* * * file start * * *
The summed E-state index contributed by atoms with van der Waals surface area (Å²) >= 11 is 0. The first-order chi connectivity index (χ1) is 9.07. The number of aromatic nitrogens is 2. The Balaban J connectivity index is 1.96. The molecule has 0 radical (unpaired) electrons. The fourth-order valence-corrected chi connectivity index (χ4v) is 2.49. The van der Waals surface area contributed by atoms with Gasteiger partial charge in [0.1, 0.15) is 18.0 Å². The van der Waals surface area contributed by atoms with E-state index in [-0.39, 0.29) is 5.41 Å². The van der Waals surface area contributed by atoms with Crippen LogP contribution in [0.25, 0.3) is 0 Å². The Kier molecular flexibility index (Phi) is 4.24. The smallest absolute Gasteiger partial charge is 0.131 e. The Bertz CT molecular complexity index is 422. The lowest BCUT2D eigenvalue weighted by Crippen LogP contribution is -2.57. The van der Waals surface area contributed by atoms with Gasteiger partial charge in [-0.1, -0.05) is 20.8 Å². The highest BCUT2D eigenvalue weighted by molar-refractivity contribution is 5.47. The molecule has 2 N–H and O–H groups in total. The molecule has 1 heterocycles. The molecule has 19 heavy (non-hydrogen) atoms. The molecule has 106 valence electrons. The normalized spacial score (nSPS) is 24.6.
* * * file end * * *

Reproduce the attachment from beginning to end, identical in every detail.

The summed E-state index contributed by atoms with van der Waals surface area (Å²) >= 11 is 0. The first-order chi connectivity index (χ1) is 9.07. The number of aromatic nitrogens is 2. The Balaban J connectivity index is 1.96. The molecule has 0 radical (unpaired) electrons. The fourth-order valence-corrected chi connectivity index (χ4v) is 2.49. The van der Waals surface area contributed by atoms with Gasteiger partial charge in [0.1, 0.15) is 18.0 Å². The van der Waals surface area contributed by atoms with E-state index in [-0.39, 0.29) is 5.41 Å². The van der Waals surface area contributed by atoms with Crippen LogP contribution in [0.25, 0.3) is 0 Å². The Kier molecular flexibility index (Phi) is 4.24. The smallest absolute Gasteiger partial charge is 0.131 e. The Bertz CT molecular complexity index is 422. The lowest BCUT2D eigenvalue weighted by Crippen LogP contribution is -2.57. The van der Waals surface area contributed by atoms with Gasteiger partial charge in [-0.1, -0.05) is 20.8 Å². The highest BCUT2D eigenvalue weighted by molar-refractivity contribution is 5.47. The molecule has 2 N–H and O–H groups in total. The molecule has 1 heterocycles. The molecule has 19 heavy (non-hydrogen) atoms. The molecule has 106 valence electrons. The normalized spacial score (nSPS) is 24.6.